The young Team Skoda Fruzio outfit features a number of New Zealand’s brightest cycling prospects that includes team pursuit junior world track champions Corbin Strong and Bailey O’Donnell along with Ari Scott, Laurence Pithie and Max Jones.

Others sure to make their presence felt are last year’s elite series and SBS Tour of Southland winner Michael Vink and his Ridge Homes team mate and Dunedin local Brad Evans, SBS Ricoh NZ team mates Kees Duyvesteyn and Theo Gilbertson and Campbell Pithie (Contract Consultants Cycle Surgery Tineli).

Last year’s men’s masters’ winner in Dunedin, Wellington’s David Rowlands, is downplaying his chances on Sunday; saying his form is average after limited racing and stressing he is focused on riding for his Christchurch Mitsubishi team this year.

Dave Rowlands always heads to the Calder Stewart Series as one to watch, an will be among the favourites for the win in the masters race, photo Rachel Harris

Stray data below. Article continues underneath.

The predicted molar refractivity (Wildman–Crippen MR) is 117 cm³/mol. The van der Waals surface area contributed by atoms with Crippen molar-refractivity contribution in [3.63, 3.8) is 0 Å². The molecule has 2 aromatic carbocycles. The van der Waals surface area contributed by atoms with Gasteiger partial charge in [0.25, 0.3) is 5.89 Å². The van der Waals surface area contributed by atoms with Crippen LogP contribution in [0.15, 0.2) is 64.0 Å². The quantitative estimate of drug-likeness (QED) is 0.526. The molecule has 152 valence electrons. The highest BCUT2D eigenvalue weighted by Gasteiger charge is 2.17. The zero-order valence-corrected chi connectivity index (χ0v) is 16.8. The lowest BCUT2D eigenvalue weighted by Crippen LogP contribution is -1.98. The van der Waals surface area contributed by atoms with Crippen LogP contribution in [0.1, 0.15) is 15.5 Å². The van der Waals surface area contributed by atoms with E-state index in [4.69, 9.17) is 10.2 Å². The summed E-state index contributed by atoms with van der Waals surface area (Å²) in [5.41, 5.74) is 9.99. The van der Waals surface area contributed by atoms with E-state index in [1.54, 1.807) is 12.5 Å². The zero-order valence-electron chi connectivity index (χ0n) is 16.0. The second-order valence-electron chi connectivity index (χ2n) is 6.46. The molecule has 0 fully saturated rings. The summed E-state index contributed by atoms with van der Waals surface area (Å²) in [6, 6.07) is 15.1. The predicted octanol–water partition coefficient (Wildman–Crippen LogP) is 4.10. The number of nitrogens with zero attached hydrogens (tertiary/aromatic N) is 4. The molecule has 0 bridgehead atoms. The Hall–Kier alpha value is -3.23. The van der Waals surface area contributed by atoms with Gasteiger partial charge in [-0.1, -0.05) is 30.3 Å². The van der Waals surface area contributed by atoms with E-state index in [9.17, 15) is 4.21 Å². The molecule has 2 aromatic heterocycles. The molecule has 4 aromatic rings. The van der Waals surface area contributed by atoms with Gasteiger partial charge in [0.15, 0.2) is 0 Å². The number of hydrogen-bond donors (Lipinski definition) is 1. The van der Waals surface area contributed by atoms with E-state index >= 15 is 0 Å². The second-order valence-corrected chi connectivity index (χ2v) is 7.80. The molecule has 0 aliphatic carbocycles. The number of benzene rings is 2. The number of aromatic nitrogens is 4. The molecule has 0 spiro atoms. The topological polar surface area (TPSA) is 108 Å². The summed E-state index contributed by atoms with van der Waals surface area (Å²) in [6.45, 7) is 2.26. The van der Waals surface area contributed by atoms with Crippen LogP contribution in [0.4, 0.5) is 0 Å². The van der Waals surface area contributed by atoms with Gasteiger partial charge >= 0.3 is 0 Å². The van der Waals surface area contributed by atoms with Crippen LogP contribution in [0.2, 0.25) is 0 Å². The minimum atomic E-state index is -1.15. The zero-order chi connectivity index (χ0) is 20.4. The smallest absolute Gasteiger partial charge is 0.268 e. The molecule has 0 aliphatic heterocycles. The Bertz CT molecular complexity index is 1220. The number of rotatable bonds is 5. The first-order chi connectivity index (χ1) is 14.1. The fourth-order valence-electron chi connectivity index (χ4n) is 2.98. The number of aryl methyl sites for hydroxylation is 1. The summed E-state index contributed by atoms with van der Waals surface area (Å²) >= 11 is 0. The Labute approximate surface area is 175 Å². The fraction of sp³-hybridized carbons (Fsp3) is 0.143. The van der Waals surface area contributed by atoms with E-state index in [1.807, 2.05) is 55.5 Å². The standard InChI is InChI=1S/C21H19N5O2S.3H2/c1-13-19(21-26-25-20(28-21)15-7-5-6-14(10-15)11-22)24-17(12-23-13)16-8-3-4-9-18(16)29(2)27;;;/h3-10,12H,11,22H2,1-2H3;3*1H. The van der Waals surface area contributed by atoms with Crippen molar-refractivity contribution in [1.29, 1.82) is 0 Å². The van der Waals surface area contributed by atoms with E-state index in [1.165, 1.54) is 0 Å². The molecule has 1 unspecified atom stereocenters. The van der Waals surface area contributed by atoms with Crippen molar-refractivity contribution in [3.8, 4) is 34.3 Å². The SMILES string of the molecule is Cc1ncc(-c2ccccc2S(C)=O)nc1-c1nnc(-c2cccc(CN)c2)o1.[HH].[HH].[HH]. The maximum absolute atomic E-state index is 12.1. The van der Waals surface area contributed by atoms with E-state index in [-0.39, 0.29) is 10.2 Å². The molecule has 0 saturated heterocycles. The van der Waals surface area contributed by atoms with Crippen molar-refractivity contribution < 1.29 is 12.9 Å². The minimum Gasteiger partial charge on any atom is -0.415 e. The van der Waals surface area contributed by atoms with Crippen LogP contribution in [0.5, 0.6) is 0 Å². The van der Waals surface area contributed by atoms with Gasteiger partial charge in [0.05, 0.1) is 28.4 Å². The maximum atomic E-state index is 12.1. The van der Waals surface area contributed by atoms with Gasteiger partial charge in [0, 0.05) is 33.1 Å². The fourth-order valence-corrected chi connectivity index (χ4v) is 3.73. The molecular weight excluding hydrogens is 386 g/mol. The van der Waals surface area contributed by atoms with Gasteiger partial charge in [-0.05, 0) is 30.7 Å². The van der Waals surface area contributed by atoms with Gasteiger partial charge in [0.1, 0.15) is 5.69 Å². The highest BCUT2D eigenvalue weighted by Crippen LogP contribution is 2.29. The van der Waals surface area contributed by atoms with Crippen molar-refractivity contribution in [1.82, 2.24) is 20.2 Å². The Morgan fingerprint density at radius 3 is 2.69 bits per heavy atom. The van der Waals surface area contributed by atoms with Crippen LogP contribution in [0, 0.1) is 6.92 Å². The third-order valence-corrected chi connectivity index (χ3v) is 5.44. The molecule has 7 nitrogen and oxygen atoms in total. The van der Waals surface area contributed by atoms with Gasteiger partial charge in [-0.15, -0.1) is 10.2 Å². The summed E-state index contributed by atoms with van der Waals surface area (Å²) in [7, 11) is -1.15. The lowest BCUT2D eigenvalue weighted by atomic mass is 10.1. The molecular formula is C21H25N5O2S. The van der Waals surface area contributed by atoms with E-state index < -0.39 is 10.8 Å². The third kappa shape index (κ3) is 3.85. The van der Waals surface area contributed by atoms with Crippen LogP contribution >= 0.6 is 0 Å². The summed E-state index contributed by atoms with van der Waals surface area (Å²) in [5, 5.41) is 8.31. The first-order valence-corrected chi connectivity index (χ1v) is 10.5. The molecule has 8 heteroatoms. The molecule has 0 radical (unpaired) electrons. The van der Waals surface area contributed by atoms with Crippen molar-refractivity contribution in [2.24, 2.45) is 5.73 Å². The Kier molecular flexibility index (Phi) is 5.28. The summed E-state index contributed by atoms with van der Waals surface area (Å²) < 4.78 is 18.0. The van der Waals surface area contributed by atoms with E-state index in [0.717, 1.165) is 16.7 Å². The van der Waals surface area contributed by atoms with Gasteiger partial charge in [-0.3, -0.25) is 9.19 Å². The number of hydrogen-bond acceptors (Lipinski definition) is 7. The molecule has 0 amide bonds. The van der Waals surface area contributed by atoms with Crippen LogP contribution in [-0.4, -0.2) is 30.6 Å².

“The sprints should be a good innovation but I hope I don’t regret suggesting it,” he said.

Rowlands usually starts a master’s race in New Zealand as the rider to beat but others capable of threatening overall line honours in the men’s master race that features three age group classifications includes Chris Karton (Willbike Cycling Team), Neil Cleghorn (H R Bulding), Justin Sims (Armitage Williams Racing) and Christchurch Mitsubishi team mates Glen Rewi and Stu Lowe.

Making a return to masters racing after almost two years, Lee Johnstone (Kiwi Style Bike Tours) may find the climb too long on Sunday, but will be a rider to watch as the season progresses.

Racing will be in two parts, the flat circuit around Taieri and Dunedin Airport that should see some aggressive racing, especially with the SBA Most Combative Rider points up for grabs, which will see breakaways try to escape across the three races and attempt to build a winning lead before the final tough 14 kilometre climb up Lee Stream Valley.

The elite men race 134 kilometres while the masters and women tackle one less lap of the flat circuit so cover 109 kilometres.